It’s also worth firing up the car now and then as this will pump the lubricants around the system. This will prevent hoses becoming brittle, which can happen when they dry out from not being used regularly.
4. Look Out For Pests
If your car has been stationary for a long time, animals may think that it’s a safe place to nest and/or take shelter, so it’s important to give your car a scan now and then, especially before starting/driving for the first time, to make sure no animals have taken refuge.
Pay particular attention to wires and belts under the bonnet. Little critters that get in can chew on these so make sure that, if you do find evidence of animals that have found their way under the bonnet, you examine these first before driving away.
Chewed engine wires have seen drivers having to pay out between £220 - £440 for repairs.
5. Feel The Pressure
Be sure to check your tyre’s air pressure before departing on your first journey after your car has been inactive for a long time, as air is likely to have escaped during its inactivity.
To find the right tyre pressure for your car, most of the time it’s listed on a sticker inside the driver's door or on the fuel flap. If not, you can usually find the specs in the owner's manual. Most passenger vehicles will recommend an optimal tyre pressure of around 32 psi to 35 psi when they're cold.
6. Flat Spots Prevention
When a car is sat in one place for a long time, the tyres can produce flat spots where the tyre is touching the ground. To prevent this, simply move the car forwards or backwards slightly so that a different part of the tyre is touching the ground. Doing this will prevent a flat spot occurring on the tyre.
If you have a flat spot, hopefully it should only be temporary if it hasn’t been left too long. In order to fix the issue, first make sure that the tyre/s are pumped up to their optimal pressure, then simply go for a drive. During the journey the tyres will heat up and reshape back into their original form.
Unfortunately, if your flat spots are permanent, you’ll have no option but to replace the tyres, which can cost upwards of £45 per tyre or £180 for a full set.
7. Rusty Brakes
Inactivity can cause rust to build up on your brakes, which can lead to inefficiencies when trying to slow your car. To help prevent this, first make sure they’re as clean as possible or simply take the car out for a spin now and then.
However, if for whatever reason you cannot drive the car for a while, make sure that, once you can drive it, that you take things very slowly and cautiously to begin with. As stated, rusty brakes can cause them to function efficiently, and you may also find your vehicle pulls to one side if the rust is worse on one side than the other. Normally, this can be fixed by simply driving carefully and braking accordingly, avoiding heavy use early on. Do this for a while and you’ll find your brakes will normalise in time.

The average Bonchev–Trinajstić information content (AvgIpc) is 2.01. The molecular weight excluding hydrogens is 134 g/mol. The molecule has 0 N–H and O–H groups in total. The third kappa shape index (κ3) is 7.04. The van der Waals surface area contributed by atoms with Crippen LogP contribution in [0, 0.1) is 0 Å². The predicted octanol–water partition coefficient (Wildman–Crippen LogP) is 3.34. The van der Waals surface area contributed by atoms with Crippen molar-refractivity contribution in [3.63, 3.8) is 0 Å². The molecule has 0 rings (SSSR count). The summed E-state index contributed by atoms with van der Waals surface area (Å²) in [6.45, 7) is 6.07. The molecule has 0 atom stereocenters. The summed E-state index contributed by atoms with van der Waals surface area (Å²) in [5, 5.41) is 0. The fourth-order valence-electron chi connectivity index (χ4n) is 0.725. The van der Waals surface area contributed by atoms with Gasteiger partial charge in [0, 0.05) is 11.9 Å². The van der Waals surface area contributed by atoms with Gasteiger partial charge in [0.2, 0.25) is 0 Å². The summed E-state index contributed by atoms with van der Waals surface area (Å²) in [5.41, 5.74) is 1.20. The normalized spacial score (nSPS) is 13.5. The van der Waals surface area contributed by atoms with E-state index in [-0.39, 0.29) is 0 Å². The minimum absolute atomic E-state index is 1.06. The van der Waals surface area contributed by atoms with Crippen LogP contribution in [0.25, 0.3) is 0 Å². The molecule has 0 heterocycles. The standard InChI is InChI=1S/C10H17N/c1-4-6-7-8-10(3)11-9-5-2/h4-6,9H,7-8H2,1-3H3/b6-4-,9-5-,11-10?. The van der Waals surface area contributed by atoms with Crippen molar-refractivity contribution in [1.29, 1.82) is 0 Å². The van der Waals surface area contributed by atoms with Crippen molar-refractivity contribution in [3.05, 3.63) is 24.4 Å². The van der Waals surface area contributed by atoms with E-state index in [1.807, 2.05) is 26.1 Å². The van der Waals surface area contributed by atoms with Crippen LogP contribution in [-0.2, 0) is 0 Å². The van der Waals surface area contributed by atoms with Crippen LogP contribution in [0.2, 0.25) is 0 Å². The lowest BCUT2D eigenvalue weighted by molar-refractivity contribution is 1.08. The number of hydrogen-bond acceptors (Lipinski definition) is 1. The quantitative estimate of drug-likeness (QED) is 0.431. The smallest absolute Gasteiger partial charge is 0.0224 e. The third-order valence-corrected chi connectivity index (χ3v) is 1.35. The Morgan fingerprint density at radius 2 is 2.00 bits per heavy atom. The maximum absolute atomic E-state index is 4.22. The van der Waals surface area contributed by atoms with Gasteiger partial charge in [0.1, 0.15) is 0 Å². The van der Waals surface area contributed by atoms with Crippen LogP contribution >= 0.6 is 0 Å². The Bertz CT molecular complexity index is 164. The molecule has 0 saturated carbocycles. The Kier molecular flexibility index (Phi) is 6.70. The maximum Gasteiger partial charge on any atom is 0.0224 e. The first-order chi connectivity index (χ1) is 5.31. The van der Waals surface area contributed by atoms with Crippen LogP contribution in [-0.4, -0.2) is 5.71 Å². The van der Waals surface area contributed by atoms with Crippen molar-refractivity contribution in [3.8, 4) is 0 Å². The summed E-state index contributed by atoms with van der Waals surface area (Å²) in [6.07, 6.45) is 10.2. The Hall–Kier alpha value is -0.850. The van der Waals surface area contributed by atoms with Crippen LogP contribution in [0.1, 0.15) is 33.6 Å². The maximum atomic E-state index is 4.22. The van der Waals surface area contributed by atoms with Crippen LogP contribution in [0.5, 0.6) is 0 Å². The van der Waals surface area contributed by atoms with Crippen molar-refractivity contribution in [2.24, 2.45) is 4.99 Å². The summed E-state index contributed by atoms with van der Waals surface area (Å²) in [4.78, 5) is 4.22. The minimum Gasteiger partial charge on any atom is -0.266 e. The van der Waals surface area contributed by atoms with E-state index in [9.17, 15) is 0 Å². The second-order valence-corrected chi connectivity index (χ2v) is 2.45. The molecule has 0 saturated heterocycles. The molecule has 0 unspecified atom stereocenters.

The cost of a set of brake pads can be anything upwards of £15, so if your car needs a fell set, you could see yourself spending over £70.
If you need your brake discs repaired or replaced, you may need to pay as much as £200.
8. Hands Off The Handbrake
Normally when we park the car after a journey we apply the handbrake to stop the car from moving. However, when the handbrake is applied for a long time it can become stuck and you’ll find that releasing the handbrake won’t make any difference. This is likely due to a build up of rust. If you know that your car will be inactive for a long period, and your car is parked in a flat location, meaning it doesn’t move when the handbrake is released, it’s beneficial to leave the handbrake off to prevent it seizing up. If you can do this, make sure the car is put into 1st gear on a manual and park in an automatic to prevent any movement if there is a slight hill. Another option is to place a wooden block or brick behind the wheels.
If you’ve found that your handbrake has seized up and the car will not move even with the handbrake released, try one of these tricks,
- Rocking the car back and forth manually.
- Applying and releasing the handbrake multiple times.
- Gently accelerate and/or reverse the car.
If none of these work you may need to call out a mechanic to fix the issue, which could cost you around £30-£60 depending on where you’re located.
9. Fill Up The Tank
When a vehicle is left for an extended period of time, in some climates moisture can build up within the fuel tank. Fuel itself slowly degrades over time becoming less volatile and easy to ignite within the engine. This is nothing to panic or worry about.
The first step is to top up the tank with some decent fresh fuel. If the tank is below halfway, try to fill the tank with fresh fuel, if the tank is over ¾ full, top up to full and when it reaches a ½ full top back up to full with fresh fuel. If any poor running or acceleration issues remind sneak professional help.
Whilst there's no real book time of draining and cleaning the fuel system as it is a labour intensive job, replacement of the in tank fuel pumps would start at around £100.
10. Take It For A Spin
The best way to prevent your car from many of the issues listed above is to simply take it out for a spin. Doing so will allow the car's lubricants to circulate through the system, change of rust on the brakes will be reduced and flat spots prevented amongst many other benefits.
It’ll also be beneficial to you too. Due to COVID, we’re having to spend a lot more time at home, and due to the winter months, we can’t enjoy the outdoors as much as we’d like to. So why not jump in the car and go for a ride out. It’ll provide you with a much needed change of scenery and it’ll do wonders for your car too!